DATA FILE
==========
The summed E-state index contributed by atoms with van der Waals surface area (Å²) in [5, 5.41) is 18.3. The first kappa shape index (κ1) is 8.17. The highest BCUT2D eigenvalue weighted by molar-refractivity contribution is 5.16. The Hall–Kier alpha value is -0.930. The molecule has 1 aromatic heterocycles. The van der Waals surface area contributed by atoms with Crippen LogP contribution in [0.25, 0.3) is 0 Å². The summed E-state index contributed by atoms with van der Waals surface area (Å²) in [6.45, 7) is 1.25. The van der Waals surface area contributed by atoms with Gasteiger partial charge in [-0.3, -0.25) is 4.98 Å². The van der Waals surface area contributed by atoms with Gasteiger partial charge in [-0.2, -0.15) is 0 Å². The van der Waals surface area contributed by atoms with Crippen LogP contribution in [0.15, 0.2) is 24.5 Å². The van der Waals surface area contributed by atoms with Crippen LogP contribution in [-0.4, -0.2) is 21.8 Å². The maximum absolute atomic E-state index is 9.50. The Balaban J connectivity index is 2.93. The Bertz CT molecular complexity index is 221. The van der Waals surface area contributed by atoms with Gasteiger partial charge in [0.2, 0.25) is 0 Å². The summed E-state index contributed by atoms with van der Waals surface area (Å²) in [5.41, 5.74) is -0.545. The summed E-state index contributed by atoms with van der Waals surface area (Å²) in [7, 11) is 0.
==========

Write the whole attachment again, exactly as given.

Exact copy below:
The summed E-state index contributed by atoms with van der Waals surface area (Å²) in [5, 5.41) is 18.3. The first kappa shape index (κ1) is 8.17. The highest BCUT2D eigenvalue weighted by molar-refractivity contribution is 5.16. The Hall–Kier alpha value is -0.930. The molecule has 1 aromatic heterocycles. The van der Waals surface area contributed by atoms with Crippen LogP contribution in [0.25, 0.3) is 0 Å². The summed E-state index contributed by atoms with van der Waals surface area (Å²) in [6.45, 7) is 1.25. The van der Waals surface area contributed by atoms with Gasteiger partial charge in [-0.3, -0.25) is 4.98 Å². The van der Waals surface area contributed by atoms with Gasteiger partial charge in [-0.2, -0.15) is 0 Å². The van der Waals surface area contributed by atoms with Crippen LogP contribution in [0.15, 0.2) is 24.5 Å². The van der Waals surface area contributed by atoms with Crippen LogP contribution in [-0.4, -0.2) is 21.8 Å². The maximum absolute atomic E-state index is 9.50. The Balaban J connectivity index is 2.93. The Bertz CT molecular complexity index is 221. The van der Waals surface area contributed by atoms with Gasteiger partial charge in [0.2, 0.25) is 0 Å². The summed E-state index contributed by atoms with van der Waals surface area (Å²) in [5.41, 5.74) is -0.545. The summed E-state index contributed by atoms with van der Waals surface area (Å²) in [7, 11) is 0.